MATTEA PERROTTA

Portrait of a Nude Woman

11/14/15 - 12/12/15

 

A short history of the turtle neck: the simple turtle neck has seen many lives: it has been the preferred top of menial workers, sailors, athletes, artists, existentialists, intellectuals, Michel Foucault, and Greta Garbo. Early feminists in the United States transformed the roll-neck garment into a non-gender specific wearable banner of solidarity. Shortly thereafter, this trend was some how exploited into the Sweater Girl look—a tight sweater worn over a cone-shaped bra in order to emphasize the bust-line. Most recently, turtlenecks became substitutes for the shirt-and-tie combo in the oce space, emphasizing the wearer’s relaxed approach to all business-related aairs. All these fads emerging from a shirt designed after a shy amphibian famous for its retreat into a shell.

What we choose to reveal or disguise can be a political act. Through our choices of style and color of dress, we are able to exert power. We get to choose who gets to see what and what exactly gets to be seen. The burka, the hijab, the mini skirt, and the turtleneck have the power to obscure the body, divert the gaze, and transform objectified individuals into abstracted subjects. The exposure of a wrist or glimpse of an ankle (or, in the case of the turtleneck, the hint of a décolletage) become as suggestive as the line and the curve of a Minimalist painting. In concealing, women’s fashion can accentuate and enhance the underneath.

On November 14 2015, MAMA Gallery is proud to open Portrait of a Nude Woman, a painting exhibition by artist Mattea Perrotta. Inspired by residency in Morocco and the women she met there in the city-streets, a cup of Ayahuasca tea, and a ceremonious purging of a past rooted in the figurative, this exhibition showcases Perrotta’s three-year body of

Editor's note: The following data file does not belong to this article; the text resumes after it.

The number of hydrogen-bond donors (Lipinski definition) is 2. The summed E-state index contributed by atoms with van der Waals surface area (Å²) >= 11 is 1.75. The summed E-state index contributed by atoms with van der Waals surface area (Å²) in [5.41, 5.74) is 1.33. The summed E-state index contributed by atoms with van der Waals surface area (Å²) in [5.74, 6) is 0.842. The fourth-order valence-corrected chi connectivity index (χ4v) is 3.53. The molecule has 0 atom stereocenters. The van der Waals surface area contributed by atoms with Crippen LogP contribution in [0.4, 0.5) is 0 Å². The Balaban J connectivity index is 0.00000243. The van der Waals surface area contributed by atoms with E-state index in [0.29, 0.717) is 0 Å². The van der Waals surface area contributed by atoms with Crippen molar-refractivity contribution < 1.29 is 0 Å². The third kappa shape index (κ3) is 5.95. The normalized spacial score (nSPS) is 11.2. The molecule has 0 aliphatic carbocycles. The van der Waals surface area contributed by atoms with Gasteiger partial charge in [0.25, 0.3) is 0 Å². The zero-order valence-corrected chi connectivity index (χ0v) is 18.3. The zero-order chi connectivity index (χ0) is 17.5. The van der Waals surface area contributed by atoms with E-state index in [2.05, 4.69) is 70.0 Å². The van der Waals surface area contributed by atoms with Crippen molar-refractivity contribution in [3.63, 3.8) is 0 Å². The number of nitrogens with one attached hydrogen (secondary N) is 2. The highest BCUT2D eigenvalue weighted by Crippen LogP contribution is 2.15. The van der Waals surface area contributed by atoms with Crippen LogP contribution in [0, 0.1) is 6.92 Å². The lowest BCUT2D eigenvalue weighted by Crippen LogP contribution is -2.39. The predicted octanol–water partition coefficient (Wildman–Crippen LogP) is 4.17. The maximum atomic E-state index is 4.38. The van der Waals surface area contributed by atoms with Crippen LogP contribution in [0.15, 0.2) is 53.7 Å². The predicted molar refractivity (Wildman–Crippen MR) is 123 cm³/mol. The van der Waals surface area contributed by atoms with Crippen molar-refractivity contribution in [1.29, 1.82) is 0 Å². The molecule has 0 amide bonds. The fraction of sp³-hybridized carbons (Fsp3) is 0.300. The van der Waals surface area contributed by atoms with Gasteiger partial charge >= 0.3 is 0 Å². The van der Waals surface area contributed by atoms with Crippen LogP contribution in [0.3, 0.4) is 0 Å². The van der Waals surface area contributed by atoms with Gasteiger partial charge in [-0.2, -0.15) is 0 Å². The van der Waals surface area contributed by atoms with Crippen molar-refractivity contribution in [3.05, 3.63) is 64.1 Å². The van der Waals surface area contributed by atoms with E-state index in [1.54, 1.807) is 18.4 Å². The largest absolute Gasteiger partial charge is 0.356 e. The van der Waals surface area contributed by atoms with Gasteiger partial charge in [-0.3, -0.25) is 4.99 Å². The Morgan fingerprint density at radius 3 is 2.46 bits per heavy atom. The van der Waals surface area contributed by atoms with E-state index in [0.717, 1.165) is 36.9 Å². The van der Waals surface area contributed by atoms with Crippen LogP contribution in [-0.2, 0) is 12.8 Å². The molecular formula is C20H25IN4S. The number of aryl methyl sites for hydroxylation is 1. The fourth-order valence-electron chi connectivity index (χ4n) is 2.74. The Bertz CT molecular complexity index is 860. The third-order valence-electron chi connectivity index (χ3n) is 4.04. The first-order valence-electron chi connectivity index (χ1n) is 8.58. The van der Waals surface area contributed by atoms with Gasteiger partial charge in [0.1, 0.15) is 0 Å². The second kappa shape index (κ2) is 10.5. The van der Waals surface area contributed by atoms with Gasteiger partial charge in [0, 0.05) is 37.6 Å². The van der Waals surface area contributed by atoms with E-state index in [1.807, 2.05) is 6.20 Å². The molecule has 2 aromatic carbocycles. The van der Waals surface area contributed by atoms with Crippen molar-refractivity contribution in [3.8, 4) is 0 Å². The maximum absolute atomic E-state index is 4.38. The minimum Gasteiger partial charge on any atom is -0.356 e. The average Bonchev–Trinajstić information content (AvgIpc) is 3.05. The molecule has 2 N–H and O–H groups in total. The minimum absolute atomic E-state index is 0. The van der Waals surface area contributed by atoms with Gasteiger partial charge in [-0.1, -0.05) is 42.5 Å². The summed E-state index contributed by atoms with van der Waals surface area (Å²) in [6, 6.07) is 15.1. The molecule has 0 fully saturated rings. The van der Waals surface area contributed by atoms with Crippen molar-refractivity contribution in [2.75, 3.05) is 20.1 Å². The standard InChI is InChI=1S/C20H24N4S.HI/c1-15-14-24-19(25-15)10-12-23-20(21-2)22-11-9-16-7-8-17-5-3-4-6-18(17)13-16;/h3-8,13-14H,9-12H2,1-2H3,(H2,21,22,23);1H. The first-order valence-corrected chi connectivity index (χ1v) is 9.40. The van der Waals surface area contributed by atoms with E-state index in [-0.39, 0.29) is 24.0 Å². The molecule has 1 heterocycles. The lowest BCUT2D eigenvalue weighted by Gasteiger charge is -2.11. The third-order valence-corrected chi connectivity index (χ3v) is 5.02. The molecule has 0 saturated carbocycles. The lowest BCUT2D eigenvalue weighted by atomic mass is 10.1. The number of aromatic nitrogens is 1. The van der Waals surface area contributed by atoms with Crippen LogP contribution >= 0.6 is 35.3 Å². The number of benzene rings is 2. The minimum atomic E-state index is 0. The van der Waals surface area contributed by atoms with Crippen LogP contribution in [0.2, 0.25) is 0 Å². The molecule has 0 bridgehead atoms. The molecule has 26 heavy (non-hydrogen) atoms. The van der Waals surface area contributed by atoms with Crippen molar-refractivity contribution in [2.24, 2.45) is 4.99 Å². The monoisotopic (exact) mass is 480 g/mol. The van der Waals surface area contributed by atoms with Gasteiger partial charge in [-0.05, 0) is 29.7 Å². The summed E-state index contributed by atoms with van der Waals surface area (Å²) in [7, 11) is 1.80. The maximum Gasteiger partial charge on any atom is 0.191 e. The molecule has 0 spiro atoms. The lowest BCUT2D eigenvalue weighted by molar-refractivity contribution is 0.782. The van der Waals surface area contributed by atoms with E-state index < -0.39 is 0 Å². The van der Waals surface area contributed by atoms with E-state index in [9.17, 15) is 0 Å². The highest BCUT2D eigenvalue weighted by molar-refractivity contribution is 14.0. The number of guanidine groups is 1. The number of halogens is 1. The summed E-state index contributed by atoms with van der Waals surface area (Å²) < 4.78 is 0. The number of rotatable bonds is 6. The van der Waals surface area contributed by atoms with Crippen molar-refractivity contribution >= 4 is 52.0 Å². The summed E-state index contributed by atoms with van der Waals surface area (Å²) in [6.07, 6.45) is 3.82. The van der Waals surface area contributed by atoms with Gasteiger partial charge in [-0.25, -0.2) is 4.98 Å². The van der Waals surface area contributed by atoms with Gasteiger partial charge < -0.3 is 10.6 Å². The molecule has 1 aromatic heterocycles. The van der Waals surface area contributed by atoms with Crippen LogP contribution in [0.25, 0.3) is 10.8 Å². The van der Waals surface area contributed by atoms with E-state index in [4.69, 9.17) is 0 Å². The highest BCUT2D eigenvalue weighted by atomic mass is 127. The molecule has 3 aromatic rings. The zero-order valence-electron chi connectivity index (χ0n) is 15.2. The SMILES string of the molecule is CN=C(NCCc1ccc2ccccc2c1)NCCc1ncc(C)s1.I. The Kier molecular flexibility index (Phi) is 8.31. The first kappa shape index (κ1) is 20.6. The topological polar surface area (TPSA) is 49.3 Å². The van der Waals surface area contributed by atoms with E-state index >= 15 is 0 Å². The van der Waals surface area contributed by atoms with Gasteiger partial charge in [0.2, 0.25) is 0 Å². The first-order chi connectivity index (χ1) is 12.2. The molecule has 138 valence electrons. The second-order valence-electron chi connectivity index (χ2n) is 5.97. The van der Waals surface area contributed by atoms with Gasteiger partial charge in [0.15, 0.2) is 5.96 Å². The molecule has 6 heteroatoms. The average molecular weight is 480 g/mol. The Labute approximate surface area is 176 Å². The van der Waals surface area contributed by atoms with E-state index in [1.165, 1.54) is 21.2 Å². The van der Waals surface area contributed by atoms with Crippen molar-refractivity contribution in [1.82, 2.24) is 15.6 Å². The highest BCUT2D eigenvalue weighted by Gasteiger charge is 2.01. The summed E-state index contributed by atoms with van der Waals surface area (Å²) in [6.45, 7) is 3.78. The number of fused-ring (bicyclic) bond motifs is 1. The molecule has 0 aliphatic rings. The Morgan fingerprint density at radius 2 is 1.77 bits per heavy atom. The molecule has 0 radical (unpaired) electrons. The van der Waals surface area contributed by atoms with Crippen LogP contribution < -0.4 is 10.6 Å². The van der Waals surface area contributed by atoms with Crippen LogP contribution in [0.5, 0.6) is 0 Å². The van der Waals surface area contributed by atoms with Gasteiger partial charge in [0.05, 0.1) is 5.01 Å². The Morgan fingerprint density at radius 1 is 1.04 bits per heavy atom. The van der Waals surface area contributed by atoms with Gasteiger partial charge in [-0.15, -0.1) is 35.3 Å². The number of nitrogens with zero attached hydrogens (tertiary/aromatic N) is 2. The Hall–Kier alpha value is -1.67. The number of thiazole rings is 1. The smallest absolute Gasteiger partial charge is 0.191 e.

abstracted and minimalist portrayals of women living in a man’s world. Using Minimalist techniques to strip her content bare, Perrotta sheds extraneous layers to reveal her medium vulnerable and naked.

Reminiscent of a Picasso as imagined by Agnes Martin, the lines of each painting are flawed, reminding the viewer of the human element, the imperfections that mimic the reflections seen in the mirror. No, it is not true that women share the same experiences cross-culturally. Yet, women do seem comparatively conjoined by a prevalence of body insecurities, perhaps stemming from an awareness of past one another in the street everyday, and if women are confined and victimized by their insecurities of such encounters, is there freedom in hiding in the shell of the abstract? Is there healing in the purgative properties of the minimal?